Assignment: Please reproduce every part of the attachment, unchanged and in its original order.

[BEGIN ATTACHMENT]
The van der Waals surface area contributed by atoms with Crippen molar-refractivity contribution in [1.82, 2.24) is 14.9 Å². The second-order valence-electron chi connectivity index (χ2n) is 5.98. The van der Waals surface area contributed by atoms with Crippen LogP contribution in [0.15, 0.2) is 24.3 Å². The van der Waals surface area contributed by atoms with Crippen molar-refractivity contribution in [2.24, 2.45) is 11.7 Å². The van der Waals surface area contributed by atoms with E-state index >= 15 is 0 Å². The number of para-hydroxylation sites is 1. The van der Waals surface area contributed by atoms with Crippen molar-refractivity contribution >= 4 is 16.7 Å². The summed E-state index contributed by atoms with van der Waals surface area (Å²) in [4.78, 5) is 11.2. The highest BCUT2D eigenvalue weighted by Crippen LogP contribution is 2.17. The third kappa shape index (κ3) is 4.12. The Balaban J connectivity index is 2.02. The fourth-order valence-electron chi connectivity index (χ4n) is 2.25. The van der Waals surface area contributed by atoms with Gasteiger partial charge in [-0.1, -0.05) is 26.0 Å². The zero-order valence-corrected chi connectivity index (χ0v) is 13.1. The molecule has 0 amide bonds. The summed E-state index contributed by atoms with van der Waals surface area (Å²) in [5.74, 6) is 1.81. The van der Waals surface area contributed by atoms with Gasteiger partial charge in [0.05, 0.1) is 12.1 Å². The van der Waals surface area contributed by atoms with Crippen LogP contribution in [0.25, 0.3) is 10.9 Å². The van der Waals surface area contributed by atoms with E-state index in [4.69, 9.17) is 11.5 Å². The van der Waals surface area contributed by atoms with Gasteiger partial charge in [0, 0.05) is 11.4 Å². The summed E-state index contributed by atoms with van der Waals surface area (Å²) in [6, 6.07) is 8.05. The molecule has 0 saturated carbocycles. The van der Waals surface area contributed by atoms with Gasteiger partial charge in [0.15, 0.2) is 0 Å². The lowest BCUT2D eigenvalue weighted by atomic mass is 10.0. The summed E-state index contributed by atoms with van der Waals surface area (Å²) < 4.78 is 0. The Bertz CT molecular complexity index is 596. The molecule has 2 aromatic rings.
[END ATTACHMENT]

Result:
The van der Waals surface area contributed by atoms with Crippen molar-refractivity contribution in [1.82, 2.24) is 14.9 Å². The second-order valence-electron chi connectivity index (χ2n) is 5.98. The van der Waals surface area contributed by atoms with Crippen LogP contribution in [0.15, 0.2) is 24.3 Å². The van der Waals surface area contributed by atoms with Crippen molar-refractivity contribution in [2.24, 2.45) is 11.7 Å². The van der Waals surface area contributed by atoms with E-state index >= 15 is 0 Å². The number of para-hydroxylation sites is 1. The van der Waals surface area contributed by atoms with Crippen molar-refractivity contribution >= 4 is 16.7 Å². The summed E-state index contributed by atoms with van der Waals surface area (Å²) in [4.78, 5) is 11.2. The highest BCUT2D eigenvalue weighted by Crippen LogP contribution is 2.17. The third kappa shape index (κ3) is 4.12. The Balaban J connectivity index is 2.02. The fourth-order valence-electron chi connectivity index (χ4n) is 2.25. The van der Waals surface area contributed by atoms with Gasteiger partial charge in [-0.1, -0.05) is 26.0 Å². The zero-order valence-corrected chi connectivity index (χ0v) is 13.1. The molecule has 0 amide bonds. The summed E-state index contributed by atoms with van der Waals surface area (Å²) in [5.74, 6) is 1.81. The van der Waals surface area contributed by atoms with Gasteiger partial charge in [0.05, 0.1) is 12.1 Å². The van der Waals surface area contributed by atoms with Crippen LogP contribution in [0.25, 0.3) is 10.9 Å². The van der Waals surface area contributed by atoms with E-state index in [4.69, 9.17) is 11.5 Å². The van der Waals surface area contributed by atoms with Gasteiger partial charge in [0, 0.05) is 11.4 Å². The summed E-state index contributed by atoms with van der Waals surface area (Å²) in [6, 6.07) is 8.05. The molecule has 0 saturated carbocycles. The van der Waals surface area contributed by atoms with Gasteiger partial charge in [0.15, 0.2) is 0 Å². The lowest BCUT2D eigenvalue weighted by atomic mass is 10.0. The summed E-state index contributed by atoms with van der Waals surface area (Å²) < 4.78 is 0. The Bertz CT molecular complexity index is 596. The molecule has 2 aromatic rings.